WALTON FINE ARTS REPRESENTS PLASTIC JESUS EXCLUSIVELY & GLOBALLY
STOP MAKING STUPID PEOPLE FAMOUS comes to London.. Plastic Jesus left his mark in Camden..
BANKSY posts picture of STOP MAKING STUPID PEOPLE FAMOUS?
MILEY CYRUS SHARES STOP MAKING STUPID PEOPLE FAMOUS ON INSTAGRAM!
COMING UP… new Plastic Jesus street piece “State of Liberty” sneak peek….
A homeless and his dog sleeping outside the House Of Parliament..
NEW BANKSY IN LA? FRESH ARTWORK STOKES SPECULATION
An art mystery is getting a lot of attention: Overnight, a 3-foot-high graffiti image appeared on a Melrose wall. Who put it there?
Plastic Jesus kicked off his “Seven Deadly Sins” series with “Envy” a cute and cool street piece below featuring a red Ferrari and a little boy riding his bike :
The piece appeared last night in Melrose, LA!
New Street Piece by Plastic Jesus! With the artists’s usual humorous approach, ”Handle With Care” reflects on how fragile a newborn human life is and on the amount of worries and responsibility becoming a parent implies. The piece was recently created in LA.
Plastic Jesus – Handle With Care (Street Piece)
NEW PRINT RELEASE BY PLASTIC JESUS: DREAMER
Limited Edition of 50 only! Hand signed in pencil and numbered by the artist.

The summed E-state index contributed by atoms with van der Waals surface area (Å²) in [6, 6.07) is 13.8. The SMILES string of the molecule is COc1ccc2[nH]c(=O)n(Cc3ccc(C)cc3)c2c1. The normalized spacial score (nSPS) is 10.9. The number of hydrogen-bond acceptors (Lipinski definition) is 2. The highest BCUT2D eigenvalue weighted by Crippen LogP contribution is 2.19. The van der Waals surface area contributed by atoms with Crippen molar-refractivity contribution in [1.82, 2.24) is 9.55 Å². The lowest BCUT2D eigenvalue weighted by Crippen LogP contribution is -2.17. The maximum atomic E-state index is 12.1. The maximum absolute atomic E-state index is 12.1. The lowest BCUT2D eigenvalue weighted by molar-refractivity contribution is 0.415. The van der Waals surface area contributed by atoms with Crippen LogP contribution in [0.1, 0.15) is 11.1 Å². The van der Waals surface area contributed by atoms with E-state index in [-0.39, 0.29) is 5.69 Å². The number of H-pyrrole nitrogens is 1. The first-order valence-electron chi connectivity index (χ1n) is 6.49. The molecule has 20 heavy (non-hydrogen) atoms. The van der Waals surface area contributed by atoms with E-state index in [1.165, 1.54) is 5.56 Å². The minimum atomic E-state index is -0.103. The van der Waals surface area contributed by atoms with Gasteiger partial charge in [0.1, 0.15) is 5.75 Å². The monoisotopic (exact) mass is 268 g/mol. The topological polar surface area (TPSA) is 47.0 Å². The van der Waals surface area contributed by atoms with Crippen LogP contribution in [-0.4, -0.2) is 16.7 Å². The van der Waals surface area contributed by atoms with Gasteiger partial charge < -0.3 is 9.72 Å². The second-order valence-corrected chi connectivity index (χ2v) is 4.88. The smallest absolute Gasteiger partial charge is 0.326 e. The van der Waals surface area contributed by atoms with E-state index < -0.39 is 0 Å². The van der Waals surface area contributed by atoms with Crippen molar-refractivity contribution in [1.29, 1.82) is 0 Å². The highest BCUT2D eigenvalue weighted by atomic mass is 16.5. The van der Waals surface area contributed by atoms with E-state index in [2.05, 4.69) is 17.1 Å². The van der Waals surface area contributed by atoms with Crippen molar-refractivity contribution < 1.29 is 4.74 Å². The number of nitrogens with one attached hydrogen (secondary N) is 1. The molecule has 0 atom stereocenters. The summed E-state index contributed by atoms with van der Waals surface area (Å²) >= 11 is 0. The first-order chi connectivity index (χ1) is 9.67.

Notorious Los Angeles street artist PLASTIC JESUS has created a hugely controversial art installation in the middle of Hollywood on the corner of La Brea and Hollywood Blvd. to speak out on drug related deaths in Hollywood. The artist, who is known for his commentary on controversial issues, constructed an 8 foot replica of an Oscar shooting heroin into its arm. The artist has released the following statement: “From Marilyn Monroe, John Belushi, Heath Ledger, and more recently Philip Seymour Hoffman, it’s only when there is a tragic death of a high profile celebrity that the issue makes the news. However, almost every week someone in the industry dies from the effects of drug use”. PLASTIC JESUS calls attention to this tragic issue in the hopes that people will take it more seriously. The artist has a personal connection to the issue having lost two close relatives to heroin addiction.